"This study shows very definitively that PPEPs generate new neurons, that these new neurons have all the morphological and structural features which suggest that they are functionally integrated into the existing circuitry," said Fuzheng Guo, the study's lead author and a postdoctoral fellow in the Department of Neurology in the UC Davis School of Medicine.
"For the past two decades, we have known that there are two small regions that continue to give rise to newborn neurons," said study co-author Joyce Ma, a student at the UC Davis School of Medicine and doctoral candidate in neuroscience. "The new neurons in those known regions are small interneurons or small granule neurons that modulate existing circuitry or relay signals generated by other neurons, respectively. Unlike these neurons, the new pyramidal neurons are likely the main players in processing and integrating olfactory memories."
The study identified the new pyramidal neurons in a part of the brain not typically associated with neurogenesis, the piriform cortex. The piriform cortex receives not only olfactory information, but also inputs from regions of the brain that are involved in emotion regulation and memory formation. Because of its privileged access to diverse brain regions, the piriform cortex is capable of tying odor representations to other types of information that are important for a wide range of behaviors. In animals and humans, activation in the piriform cortex is linked to odor memory and the emotional qualities of odors. In rodents, activity in this region is related to sexual behavior.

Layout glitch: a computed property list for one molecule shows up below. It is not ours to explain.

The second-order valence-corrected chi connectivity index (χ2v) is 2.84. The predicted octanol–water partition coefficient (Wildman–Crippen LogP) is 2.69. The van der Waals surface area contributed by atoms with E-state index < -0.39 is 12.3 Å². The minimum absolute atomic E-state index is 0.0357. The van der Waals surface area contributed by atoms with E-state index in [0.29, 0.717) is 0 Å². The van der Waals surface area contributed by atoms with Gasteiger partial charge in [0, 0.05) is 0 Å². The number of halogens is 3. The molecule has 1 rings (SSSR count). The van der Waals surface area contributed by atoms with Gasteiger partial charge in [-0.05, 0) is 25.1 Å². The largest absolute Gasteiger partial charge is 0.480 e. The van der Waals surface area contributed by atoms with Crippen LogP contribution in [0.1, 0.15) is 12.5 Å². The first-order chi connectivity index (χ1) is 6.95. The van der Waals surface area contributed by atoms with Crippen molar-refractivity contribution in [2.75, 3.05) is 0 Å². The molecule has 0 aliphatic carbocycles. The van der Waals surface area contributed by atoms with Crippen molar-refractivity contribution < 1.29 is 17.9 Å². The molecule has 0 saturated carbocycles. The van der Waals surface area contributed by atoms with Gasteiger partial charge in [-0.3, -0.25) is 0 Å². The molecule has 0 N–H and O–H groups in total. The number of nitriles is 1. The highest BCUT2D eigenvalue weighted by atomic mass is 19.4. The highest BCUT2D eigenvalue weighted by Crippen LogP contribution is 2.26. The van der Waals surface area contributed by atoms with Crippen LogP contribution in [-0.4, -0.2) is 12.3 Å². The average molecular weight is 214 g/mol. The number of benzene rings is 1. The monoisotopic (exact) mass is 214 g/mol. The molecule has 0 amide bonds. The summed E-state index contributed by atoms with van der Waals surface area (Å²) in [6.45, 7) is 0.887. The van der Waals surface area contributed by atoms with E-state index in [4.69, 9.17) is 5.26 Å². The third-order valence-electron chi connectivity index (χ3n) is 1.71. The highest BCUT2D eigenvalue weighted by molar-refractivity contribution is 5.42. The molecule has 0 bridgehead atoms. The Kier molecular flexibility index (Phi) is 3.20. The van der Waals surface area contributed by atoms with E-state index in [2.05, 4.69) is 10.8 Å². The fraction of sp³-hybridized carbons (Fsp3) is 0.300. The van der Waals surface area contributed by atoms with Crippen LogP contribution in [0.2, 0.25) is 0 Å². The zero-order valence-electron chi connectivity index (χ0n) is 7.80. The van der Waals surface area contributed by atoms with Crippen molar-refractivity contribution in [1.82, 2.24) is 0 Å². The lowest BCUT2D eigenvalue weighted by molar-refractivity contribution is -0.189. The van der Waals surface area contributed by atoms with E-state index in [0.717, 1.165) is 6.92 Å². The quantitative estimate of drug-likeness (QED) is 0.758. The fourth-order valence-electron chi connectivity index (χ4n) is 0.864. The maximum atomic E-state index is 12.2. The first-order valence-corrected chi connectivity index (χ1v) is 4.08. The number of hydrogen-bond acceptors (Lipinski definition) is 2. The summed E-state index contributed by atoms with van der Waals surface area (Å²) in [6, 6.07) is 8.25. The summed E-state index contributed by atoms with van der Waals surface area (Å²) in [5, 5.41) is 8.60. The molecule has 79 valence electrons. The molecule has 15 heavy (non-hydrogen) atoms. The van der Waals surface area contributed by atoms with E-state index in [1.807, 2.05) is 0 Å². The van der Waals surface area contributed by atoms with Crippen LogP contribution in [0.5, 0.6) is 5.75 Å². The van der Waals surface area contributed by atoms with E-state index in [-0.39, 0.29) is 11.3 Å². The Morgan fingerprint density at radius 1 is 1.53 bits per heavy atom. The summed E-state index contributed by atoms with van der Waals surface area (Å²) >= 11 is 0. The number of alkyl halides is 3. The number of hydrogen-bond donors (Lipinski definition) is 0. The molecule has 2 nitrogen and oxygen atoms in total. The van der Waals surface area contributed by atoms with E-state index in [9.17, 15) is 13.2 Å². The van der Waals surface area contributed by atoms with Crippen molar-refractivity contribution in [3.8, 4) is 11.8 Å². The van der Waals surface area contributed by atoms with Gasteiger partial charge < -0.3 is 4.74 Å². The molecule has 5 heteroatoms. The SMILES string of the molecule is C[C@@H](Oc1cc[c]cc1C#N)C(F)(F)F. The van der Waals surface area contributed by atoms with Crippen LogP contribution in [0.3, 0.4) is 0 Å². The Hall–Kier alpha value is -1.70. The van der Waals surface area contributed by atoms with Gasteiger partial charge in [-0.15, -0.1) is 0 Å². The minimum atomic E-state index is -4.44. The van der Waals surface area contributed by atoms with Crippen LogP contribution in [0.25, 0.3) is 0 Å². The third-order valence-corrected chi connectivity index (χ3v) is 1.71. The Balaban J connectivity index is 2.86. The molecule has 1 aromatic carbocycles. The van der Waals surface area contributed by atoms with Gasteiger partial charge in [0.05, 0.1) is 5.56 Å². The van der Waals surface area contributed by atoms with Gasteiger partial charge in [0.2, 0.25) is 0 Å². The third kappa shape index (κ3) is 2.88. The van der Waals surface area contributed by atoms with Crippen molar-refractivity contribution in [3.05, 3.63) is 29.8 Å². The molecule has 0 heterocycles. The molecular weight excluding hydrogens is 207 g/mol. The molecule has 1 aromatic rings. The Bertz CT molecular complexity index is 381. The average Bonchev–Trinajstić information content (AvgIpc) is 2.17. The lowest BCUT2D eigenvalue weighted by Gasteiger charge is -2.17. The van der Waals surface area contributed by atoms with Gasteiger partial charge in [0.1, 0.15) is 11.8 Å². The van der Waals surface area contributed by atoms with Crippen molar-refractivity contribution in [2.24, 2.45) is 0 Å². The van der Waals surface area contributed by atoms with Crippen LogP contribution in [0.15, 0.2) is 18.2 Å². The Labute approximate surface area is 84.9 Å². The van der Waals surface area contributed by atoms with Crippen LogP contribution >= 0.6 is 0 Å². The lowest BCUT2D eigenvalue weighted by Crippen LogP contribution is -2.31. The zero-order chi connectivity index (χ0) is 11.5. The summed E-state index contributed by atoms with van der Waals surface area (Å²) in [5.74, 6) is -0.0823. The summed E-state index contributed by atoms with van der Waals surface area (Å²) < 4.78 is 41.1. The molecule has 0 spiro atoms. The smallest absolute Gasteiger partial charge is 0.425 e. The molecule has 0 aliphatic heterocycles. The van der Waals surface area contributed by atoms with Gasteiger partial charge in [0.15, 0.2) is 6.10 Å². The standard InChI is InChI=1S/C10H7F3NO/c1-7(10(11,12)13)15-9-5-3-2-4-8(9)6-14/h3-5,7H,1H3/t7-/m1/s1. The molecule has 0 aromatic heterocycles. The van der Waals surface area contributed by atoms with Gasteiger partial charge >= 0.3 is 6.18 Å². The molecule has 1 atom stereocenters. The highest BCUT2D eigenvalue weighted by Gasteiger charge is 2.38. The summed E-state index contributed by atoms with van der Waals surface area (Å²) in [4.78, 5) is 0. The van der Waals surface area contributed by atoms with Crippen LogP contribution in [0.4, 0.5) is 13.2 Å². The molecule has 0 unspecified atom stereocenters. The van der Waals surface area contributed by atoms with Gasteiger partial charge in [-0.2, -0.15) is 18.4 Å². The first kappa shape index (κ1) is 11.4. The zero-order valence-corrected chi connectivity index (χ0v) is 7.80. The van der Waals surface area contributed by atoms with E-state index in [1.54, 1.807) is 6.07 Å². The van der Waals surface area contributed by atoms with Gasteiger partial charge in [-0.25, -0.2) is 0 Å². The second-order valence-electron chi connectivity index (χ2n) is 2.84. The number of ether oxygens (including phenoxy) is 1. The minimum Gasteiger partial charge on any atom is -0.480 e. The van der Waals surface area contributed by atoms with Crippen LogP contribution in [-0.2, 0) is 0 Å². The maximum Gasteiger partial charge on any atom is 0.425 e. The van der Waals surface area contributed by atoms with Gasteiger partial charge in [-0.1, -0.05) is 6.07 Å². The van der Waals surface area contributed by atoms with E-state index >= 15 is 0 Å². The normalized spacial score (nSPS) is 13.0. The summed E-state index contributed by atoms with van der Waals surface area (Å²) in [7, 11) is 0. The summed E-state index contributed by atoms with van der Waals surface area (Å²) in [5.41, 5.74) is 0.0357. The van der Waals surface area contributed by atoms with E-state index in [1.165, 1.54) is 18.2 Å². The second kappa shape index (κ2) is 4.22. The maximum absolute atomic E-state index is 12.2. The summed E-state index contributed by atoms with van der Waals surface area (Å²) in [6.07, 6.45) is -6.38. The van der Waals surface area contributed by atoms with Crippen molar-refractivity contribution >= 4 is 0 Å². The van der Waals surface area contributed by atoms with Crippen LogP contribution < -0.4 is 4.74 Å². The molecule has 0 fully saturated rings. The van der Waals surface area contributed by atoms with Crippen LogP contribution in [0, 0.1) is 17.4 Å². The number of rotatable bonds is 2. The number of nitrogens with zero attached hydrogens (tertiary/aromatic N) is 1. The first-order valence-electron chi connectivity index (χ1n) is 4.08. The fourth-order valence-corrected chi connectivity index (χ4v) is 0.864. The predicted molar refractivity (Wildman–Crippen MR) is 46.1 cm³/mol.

Earlier studies have found that precursors to neural cells can give rise to neurons in two mature brain regions: the subventricular zone and the subgranular zone in the hippocampus, a structure crucial for memory formation. The new neurons in those regions were only capable of influencing neuronal activity within localized areas of the brain rather than sending far-reaching signals, said Pleasure, who also is the research director at Shriners Hospitals for Children "“ Northern California and the director of the UC Davis-Shriners Institute for Pediatric Regenerative Cures.